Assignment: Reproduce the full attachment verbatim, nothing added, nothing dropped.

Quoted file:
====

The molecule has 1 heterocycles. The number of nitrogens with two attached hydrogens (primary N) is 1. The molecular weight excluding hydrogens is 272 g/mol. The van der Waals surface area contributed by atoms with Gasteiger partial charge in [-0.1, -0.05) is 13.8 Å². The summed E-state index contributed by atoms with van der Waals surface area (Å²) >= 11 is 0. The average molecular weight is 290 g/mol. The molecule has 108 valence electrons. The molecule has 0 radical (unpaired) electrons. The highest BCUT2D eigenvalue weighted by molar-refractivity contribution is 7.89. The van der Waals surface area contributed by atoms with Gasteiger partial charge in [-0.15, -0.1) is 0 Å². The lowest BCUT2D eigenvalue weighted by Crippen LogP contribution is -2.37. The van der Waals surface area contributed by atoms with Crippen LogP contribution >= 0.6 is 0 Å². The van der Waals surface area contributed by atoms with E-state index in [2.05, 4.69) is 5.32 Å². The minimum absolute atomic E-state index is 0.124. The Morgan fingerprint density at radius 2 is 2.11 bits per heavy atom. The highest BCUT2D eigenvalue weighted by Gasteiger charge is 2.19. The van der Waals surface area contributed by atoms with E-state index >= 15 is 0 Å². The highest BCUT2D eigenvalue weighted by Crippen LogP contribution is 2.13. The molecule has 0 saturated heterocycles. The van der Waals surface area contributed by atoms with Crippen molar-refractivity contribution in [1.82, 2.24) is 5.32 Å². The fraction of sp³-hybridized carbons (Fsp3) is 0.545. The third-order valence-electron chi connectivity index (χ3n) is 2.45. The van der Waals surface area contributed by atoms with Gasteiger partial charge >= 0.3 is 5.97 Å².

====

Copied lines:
The molecule has 1 heterocycles. The number of nitrogens with two attached hydrogens (primary N) is 1. The molecular weight excluding hydrogens is 272 g/mol. The van der Waals surface area contributed by atoms with Gasteiger partial charge in [-0.1, -0.05) is 13.8 Å². The summed E-state index contributed by atoms with van der Waals surface area (Å²) >= 11 is 0. The average molecular weight is 290 g/mol. The molecule has 108 valence electrons. The molecule has 0 radical (unpaired) electrons. The highest BCUT2D eigenvalue weighted by molar-refractivity contribution is 7.89. The van der Waals surface area contributed by atoms with Gasteiger partial charge in [-0.15, -0.1) is 0 Å². The lowest BCUT2D eigenvalue weighted by Crippen LogP contribution is -2.37. The van der Waals surface area contributed by atoms with Crippen LogP contribution >= 0.6 is 0 Å². The van der Waals surface area contributed by atoms with E-state index in [2.05, 4.69) is 5.32 Å². The minimum absolute atomic E-state index is 0.124. The Morgan fingerprint density at radius 2 is 2.11 bits per heavy atom. The highest BCUT2D eigenvalue weighted by Gasteiger charge is 2.19. The van der Waals surface area contributed by atoms with E-state index >= 15 is 0 Å². The highest BCUT2D eigenvalue weighted by Crippen LogP contribution is 2.13. The molecule has 0 saturated heterocycles. The van der Waals surface area contributed by atoms with Crippen molar-refractivity contribution in [1.82, 2.24) is 5.32 Å². The fraction of sp³-hybridized carbons (Fsp3) is 0.545. The third-order valence-electron chi connectivity index (χ3n) is 2.45. The van der Waals surface area contributed by atoms with Gasteiger partial charge >= 0.3 is 5.97 Å².